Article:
“Perfectionism is often driven by striving for excellence, but it can be self-sabotaging if it leads to suboptimal behavior like continuing habits beyond their usefulness, overdelivering when you don’t have to, or overthinking every decision you make.”
Eventually, I started to question my pursuit for perfection. More importantly, I asked myself whether the example I was setting for my team, was a healthy one? And how could I turn things around without losing momentum?
Flexibility is the pillar of mental wellbeing
It’s easy to become so invested in a certain outcome that we lose sight of what’s in front of us. Rigidly pursuing perfection may create the illusion of progress, but all it does is promote self-defeating behaviors.
Living a balanced, fulfilling life requires flexibility.
Through self-reflection, one thing became clear in those early days of building my business: insecurity was the root cause of all my striving.
Once I identified the real problem, I was able to come up with an action plan to help break the cycle. Here are a few strategies that have helped me overcome unhealthy perfectionism over the years:
1. Don’t confuse ruminating with problem-solving
Constantly mulling over a problem won’t offer a solution. As Boyes notes, when you ruminate, “you tend to focus on all the bad things,” she explains.
“So you can’t trust what your ruminating mind is telling you.”
The next time you find yourself anxiously rehashing past events, disrupt the cycle by distracting yourself with a podcast for 10 minutes or getting up for a quick walk. Spending even a short time on a mundane task can get you out of the negative headspace that leads to obsessing over details.
2. Focus on progress, not achievement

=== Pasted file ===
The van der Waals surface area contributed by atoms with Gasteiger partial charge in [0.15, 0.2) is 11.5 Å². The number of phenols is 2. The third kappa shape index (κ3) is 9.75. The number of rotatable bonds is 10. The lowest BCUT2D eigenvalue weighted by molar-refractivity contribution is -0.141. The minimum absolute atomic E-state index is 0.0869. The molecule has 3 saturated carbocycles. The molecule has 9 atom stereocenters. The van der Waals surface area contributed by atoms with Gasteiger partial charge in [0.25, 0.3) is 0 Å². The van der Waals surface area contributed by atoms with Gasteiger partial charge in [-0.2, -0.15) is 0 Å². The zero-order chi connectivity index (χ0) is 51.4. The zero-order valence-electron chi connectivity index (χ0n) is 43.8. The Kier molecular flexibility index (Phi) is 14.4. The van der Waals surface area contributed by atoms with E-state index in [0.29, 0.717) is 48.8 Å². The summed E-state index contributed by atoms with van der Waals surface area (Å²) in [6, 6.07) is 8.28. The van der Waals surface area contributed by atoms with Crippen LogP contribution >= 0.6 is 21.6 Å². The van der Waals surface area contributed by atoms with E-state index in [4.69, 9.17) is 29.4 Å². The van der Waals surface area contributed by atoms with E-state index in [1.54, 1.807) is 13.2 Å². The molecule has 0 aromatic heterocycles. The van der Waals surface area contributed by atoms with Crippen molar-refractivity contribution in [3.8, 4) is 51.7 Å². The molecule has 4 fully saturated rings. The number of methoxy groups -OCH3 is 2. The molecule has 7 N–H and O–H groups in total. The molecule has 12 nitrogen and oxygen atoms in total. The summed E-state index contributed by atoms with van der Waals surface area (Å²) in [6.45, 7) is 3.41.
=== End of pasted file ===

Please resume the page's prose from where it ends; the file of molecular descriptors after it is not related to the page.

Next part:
Perfectionists often procrastinate out of fear they won’t be capable of taking something on. If you’re dreading and avoiding that new project, it’s a sign you’re confusing high standards with self-worth.
“People who are perfectionistic in this way only feel good about themselves when they are over-the-top successful; thus proving beyond a doubt that they have worth,” writes psychologist Leslie Becker-Phelps.
“But then, anytime they even approach a goal — making it seem less extraordinary — they sense that they must do more. So they continually raise the bar for themselves.”
By reminding yourself of the progress you’ve made, rather than the achievement itself, you can retrain your mind to focus on the positive.
3. Embrace failure
Fear of failing is perhaps the biggest hurdle plaguing most entrepreneurs. But embracing failure doesn’t mean dropping the ball — it means recognizing the lessons learned from our mistakes and being more gentle with ourselves. Acclaimed author, Brené Brown, sums it up perfectly:
“Perfectionism is not the same thing as striving to be your best,” she writes in her book The Gifts of Imperfection.
“Perfectionism is the belief that if we live perfect, look perfect, and act perfect, we can minimize or avoid the pain of blame, judgement, and shame. It’s a shield. It’s a twenty-ton shield that we lug around thinking it will protect us when, in fact, it’s the thing that’s really preventing us from flight.”